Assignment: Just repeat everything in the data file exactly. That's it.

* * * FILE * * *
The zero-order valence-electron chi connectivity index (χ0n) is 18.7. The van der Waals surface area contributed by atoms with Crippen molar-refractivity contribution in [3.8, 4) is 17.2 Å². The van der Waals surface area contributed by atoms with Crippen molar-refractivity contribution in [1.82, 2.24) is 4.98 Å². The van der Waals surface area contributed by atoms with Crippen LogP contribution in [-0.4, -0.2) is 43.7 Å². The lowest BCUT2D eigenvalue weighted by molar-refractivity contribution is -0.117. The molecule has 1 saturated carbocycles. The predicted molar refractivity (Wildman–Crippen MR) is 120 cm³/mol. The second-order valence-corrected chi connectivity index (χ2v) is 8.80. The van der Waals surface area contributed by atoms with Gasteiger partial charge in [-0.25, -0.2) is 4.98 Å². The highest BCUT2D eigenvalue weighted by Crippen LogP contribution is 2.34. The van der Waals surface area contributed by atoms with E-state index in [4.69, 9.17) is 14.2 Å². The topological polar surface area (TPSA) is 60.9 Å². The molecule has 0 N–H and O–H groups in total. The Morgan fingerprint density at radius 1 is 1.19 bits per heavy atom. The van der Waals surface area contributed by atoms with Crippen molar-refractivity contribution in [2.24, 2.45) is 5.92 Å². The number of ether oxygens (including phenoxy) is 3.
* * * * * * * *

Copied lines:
The zero-order valence-electron chi connectivity index (χ0n) is 18.7. The van der Waals surface area contributed by atoms with Crippen molar-refractivity contribution in [3.8, 4) is 17.2 Å². The van der Waals surface area contributed by atoms with Crippen molar-refractivity contribution in [1.82, 2.24) is 4.98 Å². The van der Waals surface area contributed by atoms with Crippen LogP contribution in [-0.4, -0.2) is 43.7 Å². The lowest BCUT2D eigenvalue weighted by molar-refractivity contribution is -0.117. The molecule has 1 saturated carbocycles. The predicted molar refractivity (Wildman–Crippen MR) is 120 cm³/mol. The second-order valence-corrected chi connectivity index (χ2v) is 8.80. The van der Waals surface area contributed by atoms with Gasteiger partial charge in [-0.25, -0.2) is 4.98 Å². The highest BCUT2D eigenvalue weighted by Crippen LogP contribution is 2.34. The van der Waals surface area contributed by atoms with E-state index in [4.69, 9.17) is 14.2 Å². The topological polar surface area (TPSA) is 60.9 Å². The molecule has 0 N–H and O–H groups in total. The Morgan fingerprint density at radius 1 is 1.19 bits per heavy atom. The van der Waals surface area contributed by atoms with Crippen molar-refractivity contribution in [2.24, 2.45) is 5.92 Å². The number of ether oxygens (including phenoxy) is 3.